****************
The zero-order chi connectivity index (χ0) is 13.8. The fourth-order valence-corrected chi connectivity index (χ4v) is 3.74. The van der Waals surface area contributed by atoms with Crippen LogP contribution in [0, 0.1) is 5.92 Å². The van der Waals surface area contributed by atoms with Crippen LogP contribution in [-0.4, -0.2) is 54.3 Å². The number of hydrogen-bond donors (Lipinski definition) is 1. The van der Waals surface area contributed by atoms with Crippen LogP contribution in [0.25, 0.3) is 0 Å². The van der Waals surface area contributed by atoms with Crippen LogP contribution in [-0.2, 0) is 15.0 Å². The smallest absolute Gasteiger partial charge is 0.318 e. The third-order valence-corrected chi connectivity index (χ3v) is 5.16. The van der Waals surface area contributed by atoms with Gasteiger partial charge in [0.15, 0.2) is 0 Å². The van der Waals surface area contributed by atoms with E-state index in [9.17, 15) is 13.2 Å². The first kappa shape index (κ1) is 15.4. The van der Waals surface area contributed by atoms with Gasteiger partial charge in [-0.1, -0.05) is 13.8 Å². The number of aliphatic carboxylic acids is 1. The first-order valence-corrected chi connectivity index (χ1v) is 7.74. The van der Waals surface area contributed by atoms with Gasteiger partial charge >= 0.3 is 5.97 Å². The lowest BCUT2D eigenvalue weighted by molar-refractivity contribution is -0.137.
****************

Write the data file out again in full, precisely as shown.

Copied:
The zero-order chi connectivity index (χ0) is 13.8. The fourth-order valence-corrected chi connectivity index (χ4v) is 3.74. The van der Waals surface area contributed by atoms with Crippen LogP contribution in [0, 0.1) is 5.92 Å². The van der Waals surface area contributed by atoms with Crippen LogP contribution in [-0.4, -0.2) is 54.3 Å². The number of hydrogen-bond donors (Lipinski definition) is 1. The van der Waals surface area contributed by atoms with Crippen LogP contribution in [0.25, 0.3) is 0 Å². The van der Waals surface area contributed by atoms with Crippen LogP contribution in [-0.2, 0) is 15.0 Å². The smallest absolute Gasteiger partial charge is 0.318 e. The third-order valence-corrected chi connectivity index (χ3v) is 5.16. The van der Waals surface area contributed by atoms with Gasteiger partial charge in [0.15, 0.2) is 0 Å². The van der Waals surface area contributed by atoms with E-state index in [9.17, 15) is 13.2 Å². The first kappa shape index (κ1) is 15.4. The van der Waals surface area contributed by atoms with Gasteiger partial charge in [-0.1, -0.05) is 13.8 Å². The number of aliphatic carboxylic acids is 1. The first-order valence-corrected chi connectivity index (χ1v) is 7.74. The van der Waals surface area contributed by atoms with Gasteiger partial charge >= 0.3 is 5.97 Å². The lowest BCUT2D eigenvalue weighted by molar-refractivity contribution is -0.137.